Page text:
Meklēšanas rezultāti

Tiek rādīts Nr. 10 no 18 rezultāti

While each macro-regional strategy is unique in terms of the countries it brings together and the scope of its policies, they all share a common aim: to ensure a coordinated approach to issues that are best tackled together. Building on the success of the pioneering 2009 European Union strategy for the Baltic Sea region, this form of cooperation has since become firmly embedded in the EU's institutional framework, with four strategies now in place, covering 19 Member States and 10 non-EU countries ...

This study provides an overview of the EFSD+, a core part of the NDICI-Global Europe Instrument. The study situates the EFSD+ in the context of previous EU experiences with the use of blended finance and guarantees to address external action objectives, focusing on the EIB’s External Lending Mandate (ELM) and the European Fund for Sustainable Development (EFSD). The study examines key challenges related to the accountability and performance of these instruments to inform oversight of EFSD+ implementation ...

The proposed regulation establishing the Neighbourhood, Development and International Cooperation Instrument comes under Heading 6, 'Neighbourhood and the World', of the new multiannual financial framework (MFF), which sets out the main priorities for the European Union's external action from 2021 to 2027. The proposed instrument, which has a budget of €70.8 billion in 2018 prices, brings together ten separate instruments and funds that existed under the 2014-2020 MFF, as well as the European Development ...

On 14 June 2018, the European Commission published a proposal for a regulation establishing the Instrument for Pre-accession Assistance (IPA) III as part of a set of external action instruments under the new 2021 to 2027 multiannual financial framework (MFF). The proposed financial envelope represents a 1.1 % decrease compared with current funding (€12.9 billion in 2018 prices). Beneficiaries include the Western Balkan countries and Turkey. The IPA, set up for the 2007 to 2013 MFF, aims to prepare ...

This study evaluates the performance of the EU external financing instruments (EFIs) in the light of the results of the European Commission’s mid-term review and discussions on their post-2020 architecture. This evaluation finds that the existing architecture and geographic/thematic coverage of the EFIs has, overall, been relevant to the EU policy objectives set in 2014. However, they were less responsive to recipients’ needs, and implementation weaknesses persist. At the strategic level, weaknesses ...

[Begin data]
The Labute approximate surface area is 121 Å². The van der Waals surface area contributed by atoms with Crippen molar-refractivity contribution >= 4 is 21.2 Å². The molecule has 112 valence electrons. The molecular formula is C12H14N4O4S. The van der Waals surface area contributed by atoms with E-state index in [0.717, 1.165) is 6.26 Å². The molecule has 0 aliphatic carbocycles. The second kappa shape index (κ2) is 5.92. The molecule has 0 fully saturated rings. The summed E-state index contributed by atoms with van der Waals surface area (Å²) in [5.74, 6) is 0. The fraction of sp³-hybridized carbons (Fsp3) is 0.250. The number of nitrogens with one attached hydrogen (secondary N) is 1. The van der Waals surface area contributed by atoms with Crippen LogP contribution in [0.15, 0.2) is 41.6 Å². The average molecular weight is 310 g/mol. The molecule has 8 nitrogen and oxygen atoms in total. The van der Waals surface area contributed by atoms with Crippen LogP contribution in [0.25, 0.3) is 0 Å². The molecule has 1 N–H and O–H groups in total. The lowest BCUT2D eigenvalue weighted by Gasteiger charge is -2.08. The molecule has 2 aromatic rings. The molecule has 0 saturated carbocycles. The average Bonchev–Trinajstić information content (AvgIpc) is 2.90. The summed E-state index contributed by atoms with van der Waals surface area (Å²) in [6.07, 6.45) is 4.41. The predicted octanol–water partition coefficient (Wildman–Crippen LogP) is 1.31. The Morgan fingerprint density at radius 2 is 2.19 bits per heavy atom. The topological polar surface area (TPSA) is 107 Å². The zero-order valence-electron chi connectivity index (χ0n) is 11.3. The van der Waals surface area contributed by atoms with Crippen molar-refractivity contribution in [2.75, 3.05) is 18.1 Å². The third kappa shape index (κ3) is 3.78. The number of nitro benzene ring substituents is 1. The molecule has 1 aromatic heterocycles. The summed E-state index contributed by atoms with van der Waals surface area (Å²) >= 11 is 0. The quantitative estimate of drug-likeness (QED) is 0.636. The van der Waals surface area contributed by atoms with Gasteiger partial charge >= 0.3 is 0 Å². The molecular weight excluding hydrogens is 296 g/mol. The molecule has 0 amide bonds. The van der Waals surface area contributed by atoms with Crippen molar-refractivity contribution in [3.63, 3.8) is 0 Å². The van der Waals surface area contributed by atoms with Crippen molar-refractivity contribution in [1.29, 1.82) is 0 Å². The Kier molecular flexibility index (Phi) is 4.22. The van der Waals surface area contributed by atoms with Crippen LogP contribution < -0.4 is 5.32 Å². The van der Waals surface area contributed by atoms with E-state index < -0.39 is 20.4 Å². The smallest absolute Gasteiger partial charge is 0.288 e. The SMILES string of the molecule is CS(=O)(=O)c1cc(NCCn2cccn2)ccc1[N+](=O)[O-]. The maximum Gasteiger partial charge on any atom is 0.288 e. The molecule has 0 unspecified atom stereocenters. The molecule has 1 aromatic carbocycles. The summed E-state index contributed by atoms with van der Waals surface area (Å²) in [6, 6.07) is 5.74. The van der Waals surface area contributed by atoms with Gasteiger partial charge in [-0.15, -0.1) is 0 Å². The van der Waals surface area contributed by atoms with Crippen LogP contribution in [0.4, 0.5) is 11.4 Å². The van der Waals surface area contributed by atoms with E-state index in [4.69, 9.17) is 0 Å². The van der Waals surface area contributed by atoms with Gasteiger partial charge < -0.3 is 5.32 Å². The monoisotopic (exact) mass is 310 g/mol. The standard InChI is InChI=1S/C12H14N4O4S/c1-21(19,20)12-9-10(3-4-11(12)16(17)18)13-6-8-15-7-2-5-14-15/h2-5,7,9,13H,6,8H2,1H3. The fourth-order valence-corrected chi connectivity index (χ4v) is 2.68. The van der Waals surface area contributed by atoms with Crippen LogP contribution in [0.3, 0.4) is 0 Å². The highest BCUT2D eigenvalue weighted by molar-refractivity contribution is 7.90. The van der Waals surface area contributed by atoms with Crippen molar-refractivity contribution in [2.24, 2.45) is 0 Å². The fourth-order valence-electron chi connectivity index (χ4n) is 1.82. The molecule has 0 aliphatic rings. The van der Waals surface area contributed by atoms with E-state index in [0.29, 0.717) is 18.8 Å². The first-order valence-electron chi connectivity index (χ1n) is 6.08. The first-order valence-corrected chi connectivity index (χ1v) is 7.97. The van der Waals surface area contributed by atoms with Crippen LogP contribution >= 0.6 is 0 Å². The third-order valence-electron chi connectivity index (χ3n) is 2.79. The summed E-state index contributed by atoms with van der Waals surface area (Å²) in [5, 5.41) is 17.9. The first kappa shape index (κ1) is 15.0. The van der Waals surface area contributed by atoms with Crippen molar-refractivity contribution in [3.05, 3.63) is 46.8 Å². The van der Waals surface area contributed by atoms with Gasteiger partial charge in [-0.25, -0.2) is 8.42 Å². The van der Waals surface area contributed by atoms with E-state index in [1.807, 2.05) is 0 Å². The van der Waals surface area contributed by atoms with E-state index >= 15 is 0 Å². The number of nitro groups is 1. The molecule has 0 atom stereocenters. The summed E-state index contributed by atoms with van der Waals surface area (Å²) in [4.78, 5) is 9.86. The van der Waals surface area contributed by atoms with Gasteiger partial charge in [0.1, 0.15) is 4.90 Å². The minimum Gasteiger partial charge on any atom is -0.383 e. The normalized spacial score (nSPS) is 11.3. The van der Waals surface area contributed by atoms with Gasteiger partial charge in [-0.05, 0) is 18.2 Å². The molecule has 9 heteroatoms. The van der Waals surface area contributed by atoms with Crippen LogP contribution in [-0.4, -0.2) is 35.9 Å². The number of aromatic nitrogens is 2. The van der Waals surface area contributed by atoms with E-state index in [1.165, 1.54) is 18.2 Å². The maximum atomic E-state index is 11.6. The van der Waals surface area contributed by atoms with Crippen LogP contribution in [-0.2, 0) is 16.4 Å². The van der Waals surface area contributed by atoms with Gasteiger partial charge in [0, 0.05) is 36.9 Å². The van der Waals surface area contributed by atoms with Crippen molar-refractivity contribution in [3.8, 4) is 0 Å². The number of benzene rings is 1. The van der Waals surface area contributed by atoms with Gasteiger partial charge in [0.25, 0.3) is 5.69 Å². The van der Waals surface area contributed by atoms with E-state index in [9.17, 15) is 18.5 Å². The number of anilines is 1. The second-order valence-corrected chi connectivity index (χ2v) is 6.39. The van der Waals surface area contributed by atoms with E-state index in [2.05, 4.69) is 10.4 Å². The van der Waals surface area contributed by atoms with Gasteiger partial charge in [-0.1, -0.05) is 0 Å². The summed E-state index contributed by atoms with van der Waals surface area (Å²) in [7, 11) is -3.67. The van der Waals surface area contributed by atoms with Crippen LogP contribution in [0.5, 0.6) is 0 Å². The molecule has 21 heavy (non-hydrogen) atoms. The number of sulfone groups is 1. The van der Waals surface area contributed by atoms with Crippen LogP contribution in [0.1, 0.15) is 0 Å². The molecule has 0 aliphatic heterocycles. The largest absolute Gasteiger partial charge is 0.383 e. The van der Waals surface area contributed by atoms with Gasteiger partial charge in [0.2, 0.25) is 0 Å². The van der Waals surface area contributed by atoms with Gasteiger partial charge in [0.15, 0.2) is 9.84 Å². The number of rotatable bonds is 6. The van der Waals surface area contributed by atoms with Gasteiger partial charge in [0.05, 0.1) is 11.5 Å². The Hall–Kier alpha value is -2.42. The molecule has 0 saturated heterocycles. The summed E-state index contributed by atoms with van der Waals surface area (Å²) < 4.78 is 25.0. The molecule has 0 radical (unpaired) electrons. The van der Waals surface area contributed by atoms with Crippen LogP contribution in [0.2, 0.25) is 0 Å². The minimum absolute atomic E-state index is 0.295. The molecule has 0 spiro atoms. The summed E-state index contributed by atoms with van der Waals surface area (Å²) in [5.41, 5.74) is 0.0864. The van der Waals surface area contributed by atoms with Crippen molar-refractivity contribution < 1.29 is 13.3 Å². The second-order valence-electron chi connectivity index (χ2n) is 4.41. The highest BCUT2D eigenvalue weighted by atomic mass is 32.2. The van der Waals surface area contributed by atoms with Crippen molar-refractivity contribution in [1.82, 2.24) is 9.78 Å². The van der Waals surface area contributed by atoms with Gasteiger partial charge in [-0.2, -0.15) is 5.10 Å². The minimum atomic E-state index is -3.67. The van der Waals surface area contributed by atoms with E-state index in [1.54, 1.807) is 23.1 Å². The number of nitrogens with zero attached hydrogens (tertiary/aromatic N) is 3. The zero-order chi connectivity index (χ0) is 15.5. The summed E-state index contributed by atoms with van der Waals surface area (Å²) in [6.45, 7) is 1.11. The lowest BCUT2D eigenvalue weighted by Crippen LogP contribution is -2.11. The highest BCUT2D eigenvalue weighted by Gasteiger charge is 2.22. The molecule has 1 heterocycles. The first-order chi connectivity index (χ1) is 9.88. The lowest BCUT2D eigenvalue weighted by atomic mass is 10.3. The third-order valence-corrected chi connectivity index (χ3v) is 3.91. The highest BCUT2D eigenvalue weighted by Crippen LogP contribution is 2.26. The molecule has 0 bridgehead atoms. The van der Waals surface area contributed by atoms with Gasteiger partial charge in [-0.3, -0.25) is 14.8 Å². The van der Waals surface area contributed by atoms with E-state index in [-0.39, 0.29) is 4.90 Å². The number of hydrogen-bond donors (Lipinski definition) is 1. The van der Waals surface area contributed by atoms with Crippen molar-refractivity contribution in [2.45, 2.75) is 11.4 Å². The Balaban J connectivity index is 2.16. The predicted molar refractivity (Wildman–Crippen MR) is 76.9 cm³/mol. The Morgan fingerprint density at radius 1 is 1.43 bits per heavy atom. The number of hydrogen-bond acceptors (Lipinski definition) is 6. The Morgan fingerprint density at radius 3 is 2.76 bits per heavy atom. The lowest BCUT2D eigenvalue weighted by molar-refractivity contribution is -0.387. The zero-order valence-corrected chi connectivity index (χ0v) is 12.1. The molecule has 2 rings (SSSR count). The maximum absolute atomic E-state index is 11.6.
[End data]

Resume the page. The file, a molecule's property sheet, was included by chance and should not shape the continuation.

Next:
On 18 November, European Parliament and Council negotiators reached a provisional agreement on the 2018 EU budget. The joint text, which provides for total commitments of €160.11 billion and total payments of €144.68 billion, is expected to be adopted by the Council and then voted on by the Parliament during the November II plenary session.

EU-Russia cross-border cooperation

Pārskats 21-09-2017

Despite current EU-Russia tensions, cross-border cooperation programmes continue unaffected. As well as promoting people-to-people contacts, such programmes deliver economic and other benefits to participants, especially on the Russian side of the border.

EU funding from the Erasmus+ programme supports cooperation between EU and Russian universities, which remains close despite current tensions. Russia is still the largest non-EU partner in the programme and some activities (such as student and staff exchanges) have actually increased since 2014.

Dienvidu partnervalstis

FACT_SHEET 01-09-2017

Eiropas kaimiņattiecību politika (EKP) attiecas uz Alžīriju, Ēģipti, Izraēlu, Jordāniju, Libānu, Lībiju, Maroku, Palestīnu, Sīriju un Tunisiju. To veido divpusējā politika starp ES un atsevišķām partnervalstīm, ko papildina reģionālās sadarbības struktūra – Savienība Vidusjūrai. Reaģējot uz demokrātiskas sacelšanās notikumiem dienvidu kaimiņvalstīs, ES saistībā ar 2011. gada EKP palielināja atbalstu demokrātiskajām pārmaiņām. 2015. gadā tā veica papildus EKP pārskatīšanu.

Cooperation between sub-national authorities is a potentially powerful tool for the local implementation and public ownership of the 2030 Agenda. Without application at every level that ambitious, comprehensive agenda might never come to fruition.